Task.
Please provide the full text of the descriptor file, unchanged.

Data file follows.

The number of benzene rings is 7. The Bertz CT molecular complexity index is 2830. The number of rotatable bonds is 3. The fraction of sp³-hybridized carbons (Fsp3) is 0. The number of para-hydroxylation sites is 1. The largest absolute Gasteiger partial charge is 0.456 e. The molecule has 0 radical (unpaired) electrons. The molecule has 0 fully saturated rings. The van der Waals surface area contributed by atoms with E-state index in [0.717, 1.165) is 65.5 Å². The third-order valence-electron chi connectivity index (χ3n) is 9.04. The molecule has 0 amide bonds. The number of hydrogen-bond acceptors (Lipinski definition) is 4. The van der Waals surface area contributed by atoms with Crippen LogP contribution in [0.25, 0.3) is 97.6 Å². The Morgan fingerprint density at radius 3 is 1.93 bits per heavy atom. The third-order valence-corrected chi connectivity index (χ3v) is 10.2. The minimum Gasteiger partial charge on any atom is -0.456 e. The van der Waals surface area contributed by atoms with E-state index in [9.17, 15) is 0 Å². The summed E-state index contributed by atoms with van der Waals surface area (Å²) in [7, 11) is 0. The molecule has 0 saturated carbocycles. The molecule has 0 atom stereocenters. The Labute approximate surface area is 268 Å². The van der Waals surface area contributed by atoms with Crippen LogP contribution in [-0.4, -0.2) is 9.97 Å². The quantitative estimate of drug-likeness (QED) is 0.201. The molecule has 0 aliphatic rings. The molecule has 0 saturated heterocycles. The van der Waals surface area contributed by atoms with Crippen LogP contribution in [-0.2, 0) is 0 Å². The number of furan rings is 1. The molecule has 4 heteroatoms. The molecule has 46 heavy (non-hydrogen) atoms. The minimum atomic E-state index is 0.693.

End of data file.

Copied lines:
The number of benzene rings is 7. The Bertz CT molecular complexity index is 2830. The number of rotatable bonds is 3. The fraction of sp³-hybridized carbons (Fsp3) is 0. The number of para-hydroxylation sites is 1. The largest absolute Gasteiger partial charge is 0.456 e. The molecule has 0 radical (unpaired) electrons. The molecule has 0 fully saturated rings. The van der Waals surface area contributed by atoms with E-state index in [0.717, 1.165) is 65.5 Å². The third-order valence-electron chi connectivity index (χ3n) is 9.04. The molecule has 0 amide bonds. The number of hydrogen-bond acceptors (Lipinski definition) is 4. The van der Waals surface area contributed by atoms with Crippen LogP contribution in [0.25, 0.3) is 97.6 Å². The Morgan fingerprint density at radius 3 is 1.93 bits per heavy atom. The third-order valence-corrected chi connectivity index (χ3v) is 10.2. The minimum Gasteiger partial charge on any atom is -0.456 e. The van der Waals surface area contributed by atoms with E-state index in [9.17, 15) is 0 Å². The summed E-state index contributed by atoms with van der Waals surface area (Å²) in [7, 11) is 0. The molecule has 0 saturated carbocycles. The molecule has 0 atom stereocenters. The Labute approximate surface area is 268 Å². The van der Waals surface area contributed by atoms with Crippen LogP contribution in [-0.4, -0.2) is 9.97 Å². The quantitative estimate of drug-likeness (QED) is 0.201. The molecule has 0 aliphatic rings. The molecule has 0 saturated heterocycles. The van der Waals surface area contributed by atoms with Crippen LogP contribution in [-0.2, 0) is 0 Å². The number of furan rings is 1. The molecule has 4 heteroatoms. The molecule has 46 heavy (non-hydrogen) atoms. The minimum atomic E-state index is 0.693.